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Publication numberUS2133859 A
Publication typeGrant
Publication dateOct 18, 1938
Filing dateMar 31, 1938
Priority dateMar 31, 1938
Publication numberUS 2133859 A, US 2133859A, US-A-2133859, US2133859 A, US2133859A
InventorsGeorge W Hawley
Original AssigneeLouis J Padula
Export CitationBiBTeX, EndNote, RefMan
External Links: USPTO, USPTO Assignment, Espacenet
Bone setting
US 2133859 A
Abstract  available in
Images(1)
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Claims  available in
Description  (OCR text may contain errors)

Oct. 18, 1938. G. w. HAWLEY BONE SETTING:

Filed March 31, 1958 Y E N R O n A ing holes therein for receiving screws.

Patented Oct. 18, 1938 PATENT OFFICE 2,133,859 BONE SETTING George W. Hawley, Westport, Conn, assignor to Louis J. Padula, doing business as- Allied Medical & Orthopedic Supply 00., Norwalk, Conn.

Application March 31, 1938, Serial No. 199,067

15 Claims. (Cl. 128-92) This invention relates to a bone plate and to a method of using the same.

Under certain conditions and with certain types of fracturesit has been found desirable to set the fractured bone through the utilization of a bone plate actually secured to the bone.

As heretofore generally practiced the operation of setting a fractured bone with a bone plate involved the use of a single fiat plate hav- In applying the plate the fracture ends of the bone were aligned and the plate merely placed on the surface of the bone and secured thereto by screws at both sides of the fracture.

used with reasonable success and in most cases have proved to be satisfactory. However, even when the prior plate and method were used by experts in the large medical centers there resulted occasional accidents of bent or broken bone plates. Also, with this prior plate and process an external immobilization, involving a cast and splints, was necessary.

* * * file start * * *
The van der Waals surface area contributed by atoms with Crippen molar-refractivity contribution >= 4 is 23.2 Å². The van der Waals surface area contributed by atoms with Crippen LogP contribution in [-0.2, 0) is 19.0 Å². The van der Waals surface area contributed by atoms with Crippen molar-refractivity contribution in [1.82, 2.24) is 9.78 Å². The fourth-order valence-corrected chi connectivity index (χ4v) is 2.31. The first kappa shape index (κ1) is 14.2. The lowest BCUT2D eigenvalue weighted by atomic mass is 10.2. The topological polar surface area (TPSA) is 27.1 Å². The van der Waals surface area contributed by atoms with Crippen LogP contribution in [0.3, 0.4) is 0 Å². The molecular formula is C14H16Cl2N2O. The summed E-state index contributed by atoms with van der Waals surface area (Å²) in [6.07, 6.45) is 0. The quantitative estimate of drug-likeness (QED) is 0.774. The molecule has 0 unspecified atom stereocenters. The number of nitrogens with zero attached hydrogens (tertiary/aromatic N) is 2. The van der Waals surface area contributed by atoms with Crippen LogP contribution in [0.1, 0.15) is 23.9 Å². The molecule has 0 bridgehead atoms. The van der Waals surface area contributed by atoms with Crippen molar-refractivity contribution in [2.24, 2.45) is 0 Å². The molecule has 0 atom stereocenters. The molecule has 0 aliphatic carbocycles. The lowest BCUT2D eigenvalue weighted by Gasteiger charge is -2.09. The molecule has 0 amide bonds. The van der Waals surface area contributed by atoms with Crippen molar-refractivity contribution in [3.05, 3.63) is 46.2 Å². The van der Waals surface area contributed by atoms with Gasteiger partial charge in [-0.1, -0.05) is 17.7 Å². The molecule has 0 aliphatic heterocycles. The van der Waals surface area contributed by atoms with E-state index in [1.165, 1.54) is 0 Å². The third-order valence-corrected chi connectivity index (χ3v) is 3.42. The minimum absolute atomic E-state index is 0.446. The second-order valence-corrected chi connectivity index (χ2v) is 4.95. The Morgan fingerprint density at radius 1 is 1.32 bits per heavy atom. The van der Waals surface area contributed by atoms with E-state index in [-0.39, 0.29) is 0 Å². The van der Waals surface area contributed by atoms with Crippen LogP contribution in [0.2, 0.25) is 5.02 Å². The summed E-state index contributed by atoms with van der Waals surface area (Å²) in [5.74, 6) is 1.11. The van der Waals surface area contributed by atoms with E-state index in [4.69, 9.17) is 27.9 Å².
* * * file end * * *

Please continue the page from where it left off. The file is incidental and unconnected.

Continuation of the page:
It is an object of the present invention to provide an improved bone plate and method by which: the danger of bent or broken plates is reduced to a minimum; the fracture is more securely set so as to eliminate the necessity of external immobilization in the ordinary case; and an unusually strong fixation of the plate to the bone may be achieved.

In achieving this object there is provided as a feature of this invention a bone plate having an inlay flange which is inserted in preformed and aligned slots extending longitudinally of the fractured bone from the meeting ends thereof, and which there is formed a surface section or plate disposed at an angle relative to the inlay flange and extending longitudinally thereof. Thissurface section thus serves not only to strengthen the entire bone plate against bending but serves also to support the inlay flange relative to the bone and to provide a means for receiving fastening elements, such as screws or nails, and directing them into the bone.

Because of the effective manner in which a fractured bone is set by the novel plate and method provided by the present invention the danger of the bone plate bending or breaking is reduced to a minimum and the healing of the fracture takes place more rapidly and with less inconvenience to the patient than with the prior plate and method used.

Another feature of the invention is to pro- Vide a bone plate which may be fixed to the fractured bone in an especially advantageous and effective manner.

To this end there is provided on the surface section of the bone plate provided by the present invention, means for receiving fastening elements The prior bone plate and process have been and directing the same into the bone at an angle relative to the inserted inlay flange.

Other objects and features will appear hereinafter.

In the drawing:

Figure 1 is a fragmentary detail view showing the position of the bone fragments during the initial slotting operation.

' Fig. 2 is a fragmentary detail view showing the bone plate secured to one of the bone fragments immediately prior to being inserted in the other bone fragment.

.Fig. 3 is a view similar to ,Fig. 2 but showing the bone plate secured to both bone fragments.

Fig. 4 is a sectional view taken transverse of the bone and the bone plate.

Fig. 5 is a perspective View of the bone plate shown in Figs. 2, 3 and 4.

- Fig. 6 is a view similar to Fig. 1 but showing a modified form of saw.

' Fig. 7 is a sectional View similar to Fig. 4 but showing a modified form of the present invention;

' Fig. 8 is a perspective View showing the bone plate illustrated in Fig. 7.

Fig. 9 is a sectional view similar to Fig. 4 but showing another modified form of bone plate.

Fig. 10 is a perspective View of the bone plate shown in Fig. 9.

Fig. 11 is a sectional viewsimilar to Fig. 1 but showing a modified form of bone plate.

' Fig. 12.is a perspective view of the bone plate shown in Fig. 11. V

- Before describing the present improvements and mode of operation thereof in detail it should be understood that the invention is not limited to the details of construction and arrangement of .parts shown in the accompanying drawing, which is merely illustrative of the present preferred embodiments, since the invention is capable of other embodiments, and the phraseology employed is for the purpose of description and not of limitation.